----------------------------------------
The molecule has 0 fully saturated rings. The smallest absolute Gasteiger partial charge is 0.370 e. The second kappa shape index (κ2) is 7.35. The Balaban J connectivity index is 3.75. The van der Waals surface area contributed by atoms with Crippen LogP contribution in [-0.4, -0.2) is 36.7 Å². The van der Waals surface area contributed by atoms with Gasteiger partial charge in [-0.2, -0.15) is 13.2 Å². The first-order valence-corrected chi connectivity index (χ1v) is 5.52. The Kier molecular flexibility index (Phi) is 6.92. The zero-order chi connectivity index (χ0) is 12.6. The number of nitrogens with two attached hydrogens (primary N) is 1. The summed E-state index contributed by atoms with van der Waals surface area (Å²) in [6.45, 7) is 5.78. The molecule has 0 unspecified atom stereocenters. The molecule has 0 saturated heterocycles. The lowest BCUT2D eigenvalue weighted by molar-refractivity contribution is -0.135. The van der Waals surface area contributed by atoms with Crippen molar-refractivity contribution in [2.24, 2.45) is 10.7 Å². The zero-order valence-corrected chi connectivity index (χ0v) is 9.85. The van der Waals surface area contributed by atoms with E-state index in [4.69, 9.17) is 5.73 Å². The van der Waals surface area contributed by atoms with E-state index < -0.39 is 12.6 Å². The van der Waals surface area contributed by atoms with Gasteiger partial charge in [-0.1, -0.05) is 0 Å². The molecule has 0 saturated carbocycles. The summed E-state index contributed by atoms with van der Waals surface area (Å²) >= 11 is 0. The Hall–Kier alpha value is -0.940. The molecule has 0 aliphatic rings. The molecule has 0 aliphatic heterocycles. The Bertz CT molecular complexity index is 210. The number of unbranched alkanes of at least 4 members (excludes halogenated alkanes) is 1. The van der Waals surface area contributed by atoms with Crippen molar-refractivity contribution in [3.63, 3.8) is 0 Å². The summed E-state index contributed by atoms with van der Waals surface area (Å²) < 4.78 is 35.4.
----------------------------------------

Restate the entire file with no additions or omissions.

The molecule has 0 fully saturated rings. The smallest absolute Gasteiger partial charge is 0.370 e. The second kappa shape index (κ2) is 7.35. The Balaban J connectivity index is 3.75. The van der Waals surface area contributed by atoms with Crippen LogP contribution in [-0.4, -0.2) is 36.7 Å². The van der Waals surface area contributed by atoms with Gasteiger partial charge in [-0.2, -0.15) is 13.2 Å². The first-order valence-corrected chi connectivity index (χ1v) is 5.52. The Kier molecular flexibility index (Phi) is 6.92. The zero-order chi connectivity index (χ0) is 12.6. The number of nitrogens with two attached hydrogens (primary N) is 1. The summed E-state index contributed by atoms with van der Waals surface area (Å²) in [6.45, 7) is 5.78. The molecule has 0 unspecified atom stereocenters. The molecule has 0 saturated heterocycles. The lowest BCUT2D eigenvalue weighted by molar-refractivity contribution is -0.135. The van der Waals surface area contributed by atoms with Crippen molar-refractivity contribution in [2.24, 2.45) is 10.7 Å². The zero-order valence-corrected chi connectivity index (χ0v) is 9.85. The van der Waals surface area contributed by atoms with E-state index in [4.69, 9.17) is 5.73 Å². The van der Waals surface area contributed by atoms with E-state index < -0.39 is 12.6 Å². The van der Waals surface area contributed by atoms with Gasteiger partial charge in [-0.1, -0.05) is 0 Å². The molecule has 0 saturated carbocycles. The summed E-state index contributed by atoms with van der Waals surface area (Å²) >= 11 is 0. The Hall–Kier alpha value is -0.940. The molecule has 0 aliphatic rings. The molecule has 0 aliphatic heterocycles. The Bertz CT molecular complexity index is 210. The number of unbranched alkanes of at least 4 members (excludes halogenated alkanes) is 1. The van der Waals surface area contributed by atoms with Crippen molar-refractivity contribution in [3.63, 3.8) is 0 Å². The summed E-state index contributed by atoms with van der Waals surface area (Å²) < 4.78 is 35.4.